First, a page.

This past weekend, for the first time in my life, my attention was drawn to a football game between Harvard and Yale. Though, I suppose, that’s not entirely accurate, because I didn’t watch a minute of the game itself. What I saw was the story that the game was delayed by a student protest of the two universities’ being “complicit in climate injustice.” I know very little about Harvard or Yale’s climate change policies, or lack thereof, but I admire the students standing up (or, I suppose, sitting down) for the cause.
An endless amount has been written on generational differences, but something that I notice across multiple studies is that younger generations strongly believe they can change the world. That core belief then goes on to affect their day-to-day lives and decisions. How can I make an impact? How can I play my part? You may have rolled your eyes at people declining to use plastic straws or opting for tofurkeys this Thanksgiving, but individuals’ decisions to do these things, like lower their use of plastics or cut meat from their diet, are decisions often borne out of a spirit of activism, a desire to change the world.
This change-the-world desire is so deeply embedded in people that it practically creates a total impasse between those “in” and those “out” of the mindset. World-changers will wonder, “Why aren’t people more conscious of their personal impact on the world?” The less concerned will wonder, “Why are people so conscious of their personal impact on the world?” It’s an idea so fundamental that it becomes hard to explain.
It’s not just young people that want to change the world, though, and it’s not just activists and protesters. Think of your Facebook feed and the political posts and statuses you see shared and written (unless you’ve hid all of them, like I’ve tried to). There are tons of people trying to change the world, thousands of people that think their opinion or political platform will change things. Liberals, conservatives, Christians, atheists–everyone would like to elect their favorite candidate so they can change the world, and they’re all attempting to do so at the same time, and loudly.
Personally speaking, I’ve got a bit of the “change the world” fire lit under me. Some of that may have to do with my youth, or maybe my youth combined with my new position as pastor of a church. I’m a greenhorn pastor fresh out of seminary who would really love to get out into greater Nashville and change the world. What’s more, I have something in my arsenal that truly can change the world–my primary tool, the Word of God, is the very power of the Almighty Lord to effect change in people’s hearts and lives. I sit here wondering, “Why wouldn’t I want to change the world?”
But the world is a big place. And I’m just one person. Even with the power of God and his Word on my side, I’m a human being limited to one place and one space in time. I can maximize my influence or expand my sphere of influence, but none of that will necessarily change the world. I don’t know if I can speak for everyone who wants to change the world, but I believe the daunting nature of the task can cause a certain amount of stress and anxiety. I want to change the world, but how is that even possible? I want to change the world, but what can someone as small as I am possibly do? I want to change the world. I want to go into all the world and preach the gospel to all creation. But the world is really, really, really big.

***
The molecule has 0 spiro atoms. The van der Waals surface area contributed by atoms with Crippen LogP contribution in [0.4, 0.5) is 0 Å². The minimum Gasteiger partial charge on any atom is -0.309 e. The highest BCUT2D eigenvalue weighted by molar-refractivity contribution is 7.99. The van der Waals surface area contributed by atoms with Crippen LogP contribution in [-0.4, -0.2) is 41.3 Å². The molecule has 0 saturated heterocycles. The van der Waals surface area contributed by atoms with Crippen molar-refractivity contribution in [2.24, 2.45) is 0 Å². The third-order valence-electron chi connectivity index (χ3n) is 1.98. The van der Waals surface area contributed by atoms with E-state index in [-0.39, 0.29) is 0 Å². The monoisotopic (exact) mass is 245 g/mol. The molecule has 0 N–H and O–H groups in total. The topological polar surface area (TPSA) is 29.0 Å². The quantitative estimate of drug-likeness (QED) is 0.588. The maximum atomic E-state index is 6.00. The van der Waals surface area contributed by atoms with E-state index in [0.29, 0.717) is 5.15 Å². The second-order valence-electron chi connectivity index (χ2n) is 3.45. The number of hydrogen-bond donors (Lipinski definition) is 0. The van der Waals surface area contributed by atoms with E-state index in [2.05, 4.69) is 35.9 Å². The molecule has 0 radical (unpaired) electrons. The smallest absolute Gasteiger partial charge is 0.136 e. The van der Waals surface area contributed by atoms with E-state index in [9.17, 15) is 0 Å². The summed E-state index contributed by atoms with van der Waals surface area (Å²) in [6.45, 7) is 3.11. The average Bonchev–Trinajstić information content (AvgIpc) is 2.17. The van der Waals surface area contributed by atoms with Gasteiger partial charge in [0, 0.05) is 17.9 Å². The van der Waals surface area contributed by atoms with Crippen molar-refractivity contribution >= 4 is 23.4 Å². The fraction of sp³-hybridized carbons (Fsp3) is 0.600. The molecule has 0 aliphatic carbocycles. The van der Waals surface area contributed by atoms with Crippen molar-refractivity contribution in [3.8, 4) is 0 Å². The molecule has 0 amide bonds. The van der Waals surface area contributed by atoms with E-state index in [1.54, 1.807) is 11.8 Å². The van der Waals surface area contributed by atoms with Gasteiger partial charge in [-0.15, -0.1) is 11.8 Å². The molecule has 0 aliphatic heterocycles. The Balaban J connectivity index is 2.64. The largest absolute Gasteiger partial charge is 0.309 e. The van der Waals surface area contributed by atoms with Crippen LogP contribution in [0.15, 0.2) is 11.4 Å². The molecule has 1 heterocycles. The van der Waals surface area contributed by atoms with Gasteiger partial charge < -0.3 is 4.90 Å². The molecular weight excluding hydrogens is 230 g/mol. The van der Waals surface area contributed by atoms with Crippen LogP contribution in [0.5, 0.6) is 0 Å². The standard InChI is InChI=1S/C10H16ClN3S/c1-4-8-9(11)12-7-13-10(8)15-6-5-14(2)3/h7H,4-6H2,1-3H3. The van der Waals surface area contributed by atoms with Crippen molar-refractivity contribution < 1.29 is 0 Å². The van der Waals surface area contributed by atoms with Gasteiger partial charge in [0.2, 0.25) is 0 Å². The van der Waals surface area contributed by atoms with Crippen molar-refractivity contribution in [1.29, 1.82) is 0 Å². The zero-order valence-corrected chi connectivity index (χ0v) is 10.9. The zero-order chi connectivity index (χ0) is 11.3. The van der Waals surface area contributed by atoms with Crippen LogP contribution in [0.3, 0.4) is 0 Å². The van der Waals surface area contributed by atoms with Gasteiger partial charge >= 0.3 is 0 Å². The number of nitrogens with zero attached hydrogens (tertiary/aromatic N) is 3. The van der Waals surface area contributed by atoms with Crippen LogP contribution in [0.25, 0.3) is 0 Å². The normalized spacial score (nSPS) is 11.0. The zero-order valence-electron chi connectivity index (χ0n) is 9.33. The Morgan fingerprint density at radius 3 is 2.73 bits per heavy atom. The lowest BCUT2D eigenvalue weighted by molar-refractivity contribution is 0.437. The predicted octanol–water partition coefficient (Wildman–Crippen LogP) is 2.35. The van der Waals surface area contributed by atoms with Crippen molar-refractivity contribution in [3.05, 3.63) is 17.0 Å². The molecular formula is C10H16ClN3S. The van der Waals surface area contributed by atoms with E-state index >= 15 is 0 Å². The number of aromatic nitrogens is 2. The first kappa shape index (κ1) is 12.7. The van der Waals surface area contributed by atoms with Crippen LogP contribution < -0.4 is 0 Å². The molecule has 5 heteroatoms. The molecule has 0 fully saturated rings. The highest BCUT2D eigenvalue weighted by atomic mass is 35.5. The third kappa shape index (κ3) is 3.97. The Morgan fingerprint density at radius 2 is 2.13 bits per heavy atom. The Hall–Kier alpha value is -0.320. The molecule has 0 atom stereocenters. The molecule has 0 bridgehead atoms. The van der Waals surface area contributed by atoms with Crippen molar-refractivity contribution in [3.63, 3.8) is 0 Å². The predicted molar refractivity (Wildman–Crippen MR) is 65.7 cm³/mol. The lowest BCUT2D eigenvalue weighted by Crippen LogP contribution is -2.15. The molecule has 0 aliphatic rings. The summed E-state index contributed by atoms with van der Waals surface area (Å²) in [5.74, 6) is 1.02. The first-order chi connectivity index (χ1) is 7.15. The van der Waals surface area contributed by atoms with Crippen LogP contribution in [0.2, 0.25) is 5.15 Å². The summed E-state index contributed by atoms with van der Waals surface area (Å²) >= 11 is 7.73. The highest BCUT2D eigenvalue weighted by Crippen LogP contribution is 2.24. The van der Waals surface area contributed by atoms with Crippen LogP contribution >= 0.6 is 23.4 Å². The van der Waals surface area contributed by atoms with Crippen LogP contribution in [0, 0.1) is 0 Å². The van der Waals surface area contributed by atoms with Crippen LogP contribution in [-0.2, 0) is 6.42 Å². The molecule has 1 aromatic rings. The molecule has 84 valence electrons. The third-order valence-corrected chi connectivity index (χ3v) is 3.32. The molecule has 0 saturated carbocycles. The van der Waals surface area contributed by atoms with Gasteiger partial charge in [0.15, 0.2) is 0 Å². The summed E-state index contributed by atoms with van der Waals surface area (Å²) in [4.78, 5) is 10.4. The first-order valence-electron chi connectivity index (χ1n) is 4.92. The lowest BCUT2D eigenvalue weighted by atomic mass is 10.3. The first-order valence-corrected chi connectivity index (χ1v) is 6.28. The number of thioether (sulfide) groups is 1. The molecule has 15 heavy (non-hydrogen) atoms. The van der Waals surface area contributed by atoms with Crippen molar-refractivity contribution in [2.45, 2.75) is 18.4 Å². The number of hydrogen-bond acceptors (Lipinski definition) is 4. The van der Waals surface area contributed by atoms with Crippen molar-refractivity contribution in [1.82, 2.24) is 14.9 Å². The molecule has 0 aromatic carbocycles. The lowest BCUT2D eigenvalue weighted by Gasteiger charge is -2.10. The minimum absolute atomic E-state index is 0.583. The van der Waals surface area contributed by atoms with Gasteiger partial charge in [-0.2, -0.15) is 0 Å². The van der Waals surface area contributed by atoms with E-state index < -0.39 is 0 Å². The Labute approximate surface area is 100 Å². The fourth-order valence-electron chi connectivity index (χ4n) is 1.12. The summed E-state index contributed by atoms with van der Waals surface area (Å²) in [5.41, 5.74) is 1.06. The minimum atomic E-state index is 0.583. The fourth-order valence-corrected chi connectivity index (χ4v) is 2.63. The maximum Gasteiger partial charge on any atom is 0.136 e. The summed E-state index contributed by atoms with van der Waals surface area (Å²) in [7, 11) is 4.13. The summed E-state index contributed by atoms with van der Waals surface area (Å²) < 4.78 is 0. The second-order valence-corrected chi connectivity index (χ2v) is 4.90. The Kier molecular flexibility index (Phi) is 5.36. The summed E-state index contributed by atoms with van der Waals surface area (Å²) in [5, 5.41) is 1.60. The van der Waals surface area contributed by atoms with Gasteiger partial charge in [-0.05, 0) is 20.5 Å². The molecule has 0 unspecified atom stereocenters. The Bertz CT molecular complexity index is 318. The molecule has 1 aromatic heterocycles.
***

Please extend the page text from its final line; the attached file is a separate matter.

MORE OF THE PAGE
To my fellow Christian world-changers out there, to people who want to share Jesus and in doing so change the world, I have this piece of advice:
Narrow the scope.
If you want to change the world, support your friends with the love of Christ.
If you want to change the world, raise your family on a strong Christian foundation.
If you want to change the world, reflect God’s love to strangers online and on the street.
If you want to change the world, volunteer in your church.
If you want to change the world, preach the powerful Gospel to the people in your life.
It’s a difficult task to change the world outside of your own sphere of influence. Not everyone is up to it. And you know what? That’s totally fine. Instead, identify your own sphere of influence…and influence it. Perhaps focus less on changing the world and more on how you can changing your world.
I might not be able to take greater Nashville by storm, but I can continue to preach God’s powerful Word to the people in my pews on Sunday. I might not preach to thousands of people a month, but I can focus on making my sermons the best they can be for the 100-or-so that will hear me. I might not get the entire North Side to join my membership registry, but I can take extra effort to follow up with individual visitors and friends and family members with connections to my people. The gospel will change my world; God’s Word does not return to him empty. And I pray that he uses me effectively to accomplish what he desires and achieve the purpose for which he sends it.
God has changed you, and he gives you his Spirit and a mission to go into all the world and preach the gospel to all creation. You might not be able to get to all creation by yourself, but you can get to the creation around you. Pray for the strength to do what you can. Be confident that God is working through you and many others. Change the world!